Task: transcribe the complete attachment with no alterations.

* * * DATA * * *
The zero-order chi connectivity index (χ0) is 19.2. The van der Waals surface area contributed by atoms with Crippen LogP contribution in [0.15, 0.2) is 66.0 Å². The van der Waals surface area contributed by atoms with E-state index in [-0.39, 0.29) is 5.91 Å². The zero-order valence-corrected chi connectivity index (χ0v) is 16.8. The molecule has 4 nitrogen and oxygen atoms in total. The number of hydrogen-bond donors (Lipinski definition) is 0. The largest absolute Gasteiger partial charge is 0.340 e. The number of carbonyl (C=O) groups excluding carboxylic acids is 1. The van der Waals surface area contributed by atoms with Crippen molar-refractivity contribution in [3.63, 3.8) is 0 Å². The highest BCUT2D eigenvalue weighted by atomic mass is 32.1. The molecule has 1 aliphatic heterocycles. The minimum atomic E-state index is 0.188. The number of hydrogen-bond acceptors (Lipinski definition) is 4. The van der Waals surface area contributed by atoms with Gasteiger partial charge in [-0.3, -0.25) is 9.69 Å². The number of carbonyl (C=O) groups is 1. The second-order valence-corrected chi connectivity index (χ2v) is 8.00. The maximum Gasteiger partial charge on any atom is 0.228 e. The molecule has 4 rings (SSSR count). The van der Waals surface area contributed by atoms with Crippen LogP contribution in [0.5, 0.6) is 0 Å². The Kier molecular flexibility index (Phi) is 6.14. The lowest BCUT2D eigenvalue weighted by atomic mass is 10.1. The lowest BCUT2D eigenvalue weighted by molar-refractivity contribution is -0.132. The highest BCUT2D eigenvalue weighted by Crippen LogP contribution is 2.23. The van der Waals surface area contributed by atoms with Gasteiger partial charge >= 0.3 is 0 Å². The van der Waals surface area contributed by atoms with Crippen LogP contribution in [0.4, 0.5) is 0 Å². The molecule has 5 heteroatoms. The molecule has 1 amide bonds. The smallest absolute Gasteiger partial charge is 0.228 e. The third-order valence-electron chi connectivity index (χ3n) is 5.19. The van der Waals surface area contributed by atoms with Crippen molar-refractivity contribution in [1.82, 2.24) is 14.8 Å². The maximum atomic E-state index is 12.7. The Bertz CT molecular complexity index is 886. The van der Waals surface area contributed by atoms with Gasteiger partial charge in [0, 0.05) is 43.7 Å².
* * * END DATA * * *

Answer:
The zero-order chi connectivity index (χ0) is 19.2. The van der Waals surface area contributed by atoms with Crippen LogP contribution in [0.15, 0.2) is 66.0 Å². The van der Waals surface area contributed by atoms with E-state index in [-0.39, 0.29) is 5.91 Å². The zero-order valence-corrected chi connectivity index (χ0v) is 16.8. The molecule has 4 nitrogen and oxygen atoms in total. The number of hydrogen-bond donors (Lipinski definition) is 0. The largest absolute Gasteiger partial charge is 0.340 e. The number of carbonyl (C=O) groups excluding carboxylic acids is 1. The van der Waals surface area contributed by atoms with Crippen molar-refractivity contribution in [3.63, 3.8) is 0 Å². The highest BCUT2D eigenvalue weighted by atomic mass is 32.1. The molecule has 1 aliphatic heterocycles. The minimum atomic E-state index is 0.188. The number of hydrogen-bond acceptors (Lipinski definition) is 4. The van der Waals surface area contributed by atoms with Gasteiger partial charge in [-0.3, -0.25) is 9.69 Å². The number of carbonyl (C=O) groups is 1. The second-order valence-corrected chi connectivity index (χ2v) is 8.00. The maximum Gasteiger partial charge on any atom is 0.228 e. The molecule has 4 rings (SSSR count). The van der Waals surface area contributed by atoms with Crippen LogP contribution in [0.5, 0.6) is 0 Å². The Kier molecular flexibility index (Phi) is 6.14. The lowest BCUT2D eigenvalue weighted by atomic mass is 10.1. The lowest BCUT2D eigenvalue weighted by molar-refractivity contribution is -0.132. The highest BCUT2D eigenvalue weighted by Crippen LogP contribution is 2.23. The van der Waals surface area contributed by atoms with Gasteiger partial charge >= 0.3 is 0 Å². The van der Waals surface area contributed by atoms with Crippen LogP contribution in [0.4, 0.5) is 0 Å². The molecule has 5 heteroatoms. The molecule has 1 amide bonds. The smallest absolute Gasteiger partial charge is 0.228 e. The third-order valence-electron chi connectivity index (χ3n) is 5.19. The van der Waals surface area contributed by atoms with Crippen molar-refractivity contribution in [1.82, 2.24) is 14.8 Å². The maximum atomic E-state index is 12.7. The Bertz CT molecular complexity index is 886. The van der Waals surface area contributed by atoms with Gasteiger partial charge in [0, 0.05) is 43.7 Å².